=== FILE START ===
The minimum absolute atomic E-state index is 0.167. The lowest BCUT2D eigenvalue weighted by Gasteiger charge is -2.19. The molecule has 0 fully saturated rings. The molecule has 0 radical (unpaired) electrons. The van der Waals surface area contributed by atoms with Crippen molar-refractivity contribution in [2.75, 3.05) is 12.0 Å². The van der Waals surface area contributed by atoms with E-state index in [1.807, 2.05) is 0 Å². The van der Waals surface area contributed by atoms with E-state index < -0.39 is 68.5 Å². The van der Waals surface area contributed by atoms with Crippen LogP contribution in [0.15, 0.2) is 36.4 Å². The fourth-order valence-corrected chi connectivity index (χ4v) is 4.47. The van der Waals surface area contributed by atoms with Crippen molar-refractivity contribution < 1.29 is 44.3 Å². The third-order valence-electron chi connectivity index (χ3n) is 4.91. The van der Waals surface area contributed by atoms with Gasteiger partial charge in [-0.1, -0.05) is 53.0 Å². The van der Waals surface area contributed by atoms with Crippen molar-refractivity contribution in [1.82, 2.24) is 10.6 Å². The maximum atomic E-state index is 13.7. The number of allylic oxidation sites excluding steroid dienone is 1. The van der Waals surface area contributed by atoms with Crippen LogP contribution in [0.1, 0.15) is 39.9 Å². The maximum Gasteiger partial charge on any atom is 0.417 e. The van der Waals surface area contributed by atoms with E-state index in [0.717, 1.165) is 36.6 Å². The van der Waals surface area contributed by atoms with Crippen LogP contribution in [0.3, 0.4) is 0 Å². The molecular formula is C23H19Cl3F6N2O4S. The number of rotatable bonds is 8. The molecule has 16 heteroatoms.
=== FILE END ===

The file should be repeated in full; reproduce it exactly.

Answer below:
The minimum absolute atomic E-state index is 0.167. The lowest BCUT2D eigenvalue weighted by Gasteiger charge is -2.19. The molecule has 0 fully saturated rings. The molecule has 0 radical (unpaired) electrons. The van der Waals surface area contributed by atoms with Crippen molar-refractivity contribution in [2.75, 3.05) is 12.0 Å². The van der Waals surface area contributed by atoms with E-state index in [1.807, 2.05) is 0 Å². The van der Waals surface area contributed by atoms with E-state index < -0.39 is 68.5 Å². The van der Waals surface area contributed by atoms with Crippen LogP contribution in [0.15, 0.2) is 36.4 Å². The fourth-order valence-corrected chi connectivity index (χ4v) is 4.47. The van der Waals surface area contributed by atoms with Crippen molar-refractivity contribution < 1.29 is 44.3 Å². The third-order valence-electron chi connectivity index (χ3n) is 4.91. The van der Waals surface area contributed by atoms with Gasteiger partial charge in [-0.1, -0.05) is 53.0 Å². The van der Waals surface area contributed by atoms with Crippen molar-refractivity contribution in [1.82, 2.24) is 10.6 Å². The maximum atomic E-state index is 13.7. The number of allylic oxidation sites excluding steroid dienone is 1. The van der Waals surface area contributed by atoms with Crippen LogP contribution in [0.1, 0.15) is 39.9 Å². The maximum Gasteiger partial charge on any atom is 0.417 e. The van der Waals surface area contributed by atoms with E-state index in [0.717, 1.165) is 36.6 Å². The van der Waals surface area contributed by atoms with Crippen LogP contribution in [0.3, 0.4) is 0 Å². The molecular formula is C23H19Cl3F6N2O4S. The number of rotatable bonds is 8. The molecule has 16 heteroatoms.